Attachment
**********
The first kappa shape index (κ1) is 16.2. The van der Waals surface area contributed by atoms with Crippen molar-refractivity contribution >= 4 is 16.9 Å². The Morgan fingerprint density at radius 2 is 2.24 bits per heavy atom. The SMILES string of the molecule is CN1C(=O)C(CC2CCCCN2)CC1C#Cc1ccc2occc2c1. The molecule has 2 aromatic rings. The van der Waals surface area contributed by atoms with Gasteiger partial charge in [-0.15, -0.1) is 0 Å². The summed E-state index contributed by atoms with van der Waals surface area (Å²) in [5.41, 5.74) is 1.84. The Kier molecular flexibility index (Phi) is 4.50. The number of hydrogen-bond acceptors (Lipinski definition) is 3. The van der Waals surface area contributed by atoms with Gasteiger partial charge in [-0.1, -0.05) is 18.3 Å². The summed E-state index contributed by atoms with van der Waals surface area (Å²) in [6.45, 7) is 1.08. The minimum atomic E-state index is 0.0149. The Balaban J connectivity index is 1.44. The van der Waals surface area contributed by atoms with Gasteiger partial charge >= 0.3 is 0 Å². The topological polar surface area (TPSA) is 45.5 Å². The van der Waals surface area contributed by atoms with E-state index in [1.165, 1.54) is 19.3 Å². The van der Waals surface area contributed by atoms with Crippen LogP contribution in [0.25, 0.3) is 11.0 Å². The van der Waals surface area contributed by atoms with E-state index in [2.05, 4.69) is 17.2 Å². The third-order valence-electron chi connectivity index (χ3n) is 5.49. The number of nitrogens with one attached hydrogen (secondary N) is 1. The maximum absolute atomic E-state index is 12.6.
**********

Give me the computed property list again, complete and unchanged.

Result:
The first kappa shape index (κ1) is 16.2. The van der Waals surface area contributed by atoms with Crippen molar-refractivity contribution >= 4 is 16.9 Å². The Morgan fingerprint density at radius 2 is 2.24 bits per heavy atom. The SMILES string of the molecule is CN1C(=O)C(CC2CCCCN2)CC1C#Cc1ccc2occc2c1. The molecule has 2 aromatic rings. The van der Waals surface area contributed by atoms with Gasteiger partial charge in [-0.15, -0.1) is 0 Å². The summed E-state index contributed by atoms with van der Waals surface area (Å²) in [5.41, 5.74) is 1.84. The Kier molecular flexibility index (Phi) is 4.50. The number of hydrogen-bond acceptors (Lipinski definition) is 3. The van der Waals surface area contributed by atoms with Gasteiger partial charge in [-0.1, -0.05) is 18.3 Å². The summed E-state index contributed by atoms with van der Waals surface area (Å²) in [6.45, 7) is 1.08. The minimum atomic E-state index is 0.0149. The Balaban J connectivity index is 1.44. The van der Waals surface area contributed by atoms with Gasteiger partial charge >= 0.3 is 0 Å². The topological polar surface area (TPSA) is 45.5 Å². The van der Waals surface area contributed by atoms with E-state index in [1.165, 1.54) is 19.3 Å². The van der Waals surface area contributed by atoms with Crippen LogP contribution in [0.25, 0.3) is 11.0 Å². The van der Waals surface area contributed by atoms with E-state index in [2.05, 4.69) is 17.2 Å². The third-order valence-electron chi connectivity index (χ3n) is 5.49. The number of nitrogens with one attached hydrogen (secondary N) is 1. The maximum absolute atomic E-state index is 12.6.